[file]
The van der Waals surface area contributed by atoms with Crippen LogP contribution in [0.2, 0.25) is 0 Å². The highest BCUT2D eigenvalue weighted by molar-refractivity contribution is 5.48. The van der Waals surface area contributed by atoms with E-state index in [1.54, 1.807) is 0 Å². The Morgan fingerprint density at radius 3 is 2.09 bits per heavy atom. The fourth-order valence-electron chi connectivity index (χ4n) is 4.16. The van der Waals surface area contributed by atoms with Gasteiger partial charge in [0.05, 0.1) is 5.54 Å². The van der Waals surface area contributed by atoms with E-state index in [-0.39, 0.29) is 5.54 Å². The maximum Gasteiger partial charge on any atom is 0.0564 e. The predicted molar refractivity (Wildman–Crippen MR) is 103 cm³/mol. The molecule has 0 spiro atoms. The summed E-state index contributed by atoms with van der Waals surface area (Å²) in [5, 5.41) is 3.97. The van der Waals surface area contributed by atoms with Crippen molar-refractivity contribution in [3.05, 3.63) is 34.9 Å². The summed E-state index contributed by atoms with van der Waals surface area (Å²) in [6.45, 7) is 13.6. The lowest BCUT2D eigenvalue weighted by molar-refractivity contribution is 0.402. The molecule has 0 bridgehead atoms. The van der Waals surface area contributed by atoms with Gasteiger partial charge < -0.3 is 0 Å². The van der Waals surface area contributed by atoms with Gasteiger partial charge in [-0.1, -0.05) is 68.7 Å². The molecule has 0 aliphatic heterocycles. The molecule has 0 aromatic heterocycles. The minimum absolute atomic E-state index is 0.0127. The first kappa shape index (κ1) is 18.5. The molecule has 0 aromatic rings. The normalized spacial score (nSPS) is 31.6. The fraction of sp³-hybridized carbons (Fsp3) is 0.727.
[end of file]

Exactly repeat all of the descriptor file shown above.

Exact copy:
The van der Waals surface area contributed by atoms with Crippen LogP contribution in [0.2, 0.25) is 0 Å². The highest BCUT2D eigenvalue weighted by molar-refractivity contribution is 5.48. The van der Waals surface area contributed by atoms with E-state index in [1.54, 1.807) is 0 Å². The Morgan fingerprint density at radius 3 is 2.09 bits per heavy atom. The fourth-order valence-electron chi connectivity index (χ4n) is 4.16. The van der Waals surface area contributed by atoms with Gasteiger partial charge in [0.05, 0.1) is 5.54 Å². The van der Waals surface area contributed by atoms with E-state index in [-0.39, 0.29) is 5.54 Å². The maximum Gasteiger partial charge on any atom is 0.0564 e. The predicted molar refractivity (Wildman–Crippen MR) is 103 cm³/mol. The molecule has 0 spiro atoms. The summed E-state index contributed by atoms with van der Waals surface area (Å²) in [5, 5.41) is 3.97. The van der Waals surface area contributed by atoms with Crippen molar-refractivity contribution in [3.05, 3.63) is 34.9 Å². The summed E-state index contributed by atoms with van der Waals surface area (Å²) in [6.45, 7) is 13.6. The lowest BCUT2D eigenvalue weighted by molar-refractivity contribution is 0.402. The molecule has 0 bridgehead atoms. The van der Waals surface area contributed by atoms with Gasteiger partial charge < -0.3 is 0 Å². The van der Waals surface area contributed by atoms with Gasteiger partial charge in [-0.1, -0.05) is 68.7 Å². The molecule has 0 aliphatic heterocycles. The molecule has 0 aromatic heterocycles. The minimum absolute atomic E-state index is 0.0127. The first kappa shape index (κ1) is 18.5. The molecule has 0 aromatic rings. The normalized spacial score (nSPS) is 31.6. The fraction of sp³-hybridized carbons (Fsp3) is 0.727.